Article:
Subject: Bestiality Is Bad
Re: " Frame Game: Shag the Dog"
From: Moral Me
Date: Wed Apr 4 2001 6:18 p.m. PT
Saletan is mistakenly taking the standard we often use in deciding what to legislate (i.e., "anything consensual is OK") and is applying it to the question of our personal moral code. If "what's legal" is the standard we use to set our personal and societal code of ethics, we are doomed. A society depends on voluntary conformity to a set of unenforceable but agreed-upon ... behavioral standards, which are mostly arbitrary.
Some things are good and bad simply because they are. Music is a good. Killing things for fun and self-disembowelment in public are bad. Creating is generally good; tearing down is generally bad. And I find it difficult to believe that "we both gotta be OK with it" is the best we can do when deciding questions of sexual morality.
Subject: Killing Time With King
Re: "The Book Club: Stephen King's Dreamcatcher"
Date: Thu Apr 5 7:28 a.m. PT
Several people I know have mentioned that they would never read King under ordinary circumstances, but resorted to him when they had to kill time. What a strange admission. Why are our lives so out of our control that we must resort to the likes of King as an antidote to the toxins in our routines? Let's imagine we shaped our lives according to meaningful values and worthwhile ideals. Then what would we read?
Subject: Fray Mission Statement
Re: "The Breakfast Table: Whitney Matheson and Aaron Schatz"
From: Neill Hamilton
Date: Tue Apr 3 7:49 a.m. PT
The whole point of things is to argue about them. What other purpose does Bobby Valentine exist for, except to second guess him on sport radio talk shows? Just because our debate and argument has no effect on the outcome doesn't change our God given right and duty to complain. Hence [any] argument that we should simply accept things is a very denial of why we were placed on earth. Only Republicans and atheists would attempt to deny God's plan by telling us to shut-up.
Subject: We Are the Real Patients
Re: "TV Club: The Sopranos"
Date: Mon Apr 9 12:14 p.m. PT
Why did the writers [put Carmela Soprano in therapy]? Simple: because it wasn't her they were trying to shock to her senses, but us. Tony is a genuinely bad person, [the therapist] tells her. … So why does Carmela stay with him? So why do we? We're as guilty of making excuses for Tony as Carmela is. But we enjoy the lifestyle, the sense of adventure, the vicarious adrenaline rush, a little bit too much to not make apologies for him. The lesson ... here is that it's tantalizingly easy to make excuses for horrible acts if you like the person who's committing them. You can make those excuses or not; I certainly will. But you can't say that you weren't told.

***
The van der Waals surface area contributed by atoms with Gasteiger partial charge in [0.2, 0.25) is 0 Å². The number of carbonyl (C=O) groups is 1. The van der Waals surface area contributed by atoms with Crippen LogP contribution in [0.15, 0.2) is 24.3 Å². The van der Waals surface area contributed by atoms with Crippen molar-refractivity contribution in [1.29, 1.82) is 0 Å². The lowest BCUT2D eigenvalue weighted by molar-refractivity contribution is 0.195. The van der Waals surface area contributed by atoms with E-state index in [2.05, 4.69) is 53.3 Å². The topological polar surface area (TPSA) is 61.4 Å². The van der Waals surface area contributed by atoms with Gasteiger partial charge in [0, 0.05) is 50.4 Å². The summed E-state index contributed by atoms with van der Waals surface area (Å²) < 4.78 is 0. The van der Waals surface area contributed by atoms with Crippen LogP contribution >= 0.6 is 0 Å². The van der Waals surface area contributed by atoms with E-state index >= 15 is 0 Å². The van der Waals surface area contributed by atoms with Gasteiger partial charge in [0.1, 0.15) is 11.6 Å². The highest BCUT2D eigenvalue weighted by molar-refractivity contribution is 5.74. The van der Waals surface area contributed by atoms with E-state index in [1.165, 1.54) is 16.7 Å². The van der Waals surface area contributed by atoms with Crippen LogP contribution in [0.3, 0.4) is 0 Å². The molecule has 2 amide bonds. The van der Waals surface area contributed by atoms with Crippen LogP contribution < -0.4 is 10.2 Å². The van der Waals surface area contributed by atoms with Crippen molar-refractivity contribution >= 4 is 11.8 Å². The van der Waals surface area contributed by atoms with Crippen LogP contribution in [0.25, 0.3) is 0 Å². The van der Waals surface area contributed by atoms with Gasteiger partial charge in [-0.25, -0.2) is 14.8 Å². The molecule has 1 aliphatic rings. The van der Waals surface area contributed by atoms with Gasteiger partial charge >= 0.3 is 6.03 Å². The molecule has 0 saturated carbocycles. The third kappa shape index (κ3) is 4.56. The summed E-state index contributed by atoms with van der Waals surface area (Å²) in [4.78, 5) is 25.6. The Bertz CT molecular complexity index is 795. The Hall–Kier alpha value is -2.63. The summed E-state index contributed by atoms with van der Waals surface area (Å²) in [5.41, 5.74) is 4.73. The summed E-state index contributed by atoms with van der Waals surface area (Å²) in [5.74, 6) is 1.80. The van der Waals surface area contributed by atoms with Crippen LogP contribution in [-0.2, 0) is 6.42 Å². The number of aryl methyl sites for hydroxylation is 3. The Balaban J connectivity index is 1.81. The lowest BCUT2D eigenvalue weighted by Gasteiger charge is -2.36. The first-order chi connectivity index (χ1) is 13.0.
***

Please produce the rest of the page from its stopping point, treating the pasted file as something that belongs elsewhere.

Inspired by this week's "The Breakfast Table" participant Aaron Schatz, who writes the Lycos 50, we will tell you what the top three Fray subjects (by number of postings) were this week:
1. Florida recount "Ballot Box." It was just like having the election back, and no, that is not a good thing.
2. China. Postings all over the place, whether the article was relevant or not.
3. Bestiality. Several places. Don't really want to discuss it. We bet you're glad to know that.
Coming up a strong fourth: tee-ball as a substitute for another activity. See the Fray Notes at the end of this " Sports Nut" for a discussion of what presidents get up to at the White House.
Neill Hamilton, excerpted above, was answering an excellent message that said that it was bad manners for the audience to argue with a TV program. Etiquette advice on The Fray came from Kharnellius, who notes here that saying you like or dislike an article " 'cause it rocks/sucks' just makes you look like a blithering imbecile with nothing meaningful to say." Well, we didn't say it ...
What makes a great post? It doesn't have to be a world-shattering subject. We thought Michael Lee's splendid comments on the Longaberger baskets "Explainer" had everything: One of the best Fray phrases of the week—he said it was "an Explainer for the Coasts," because everyone in the Midwest already knows what Longaberger baskets are—plus the personal details we love, and some random cheap shots. Well done, Michael, and thank you!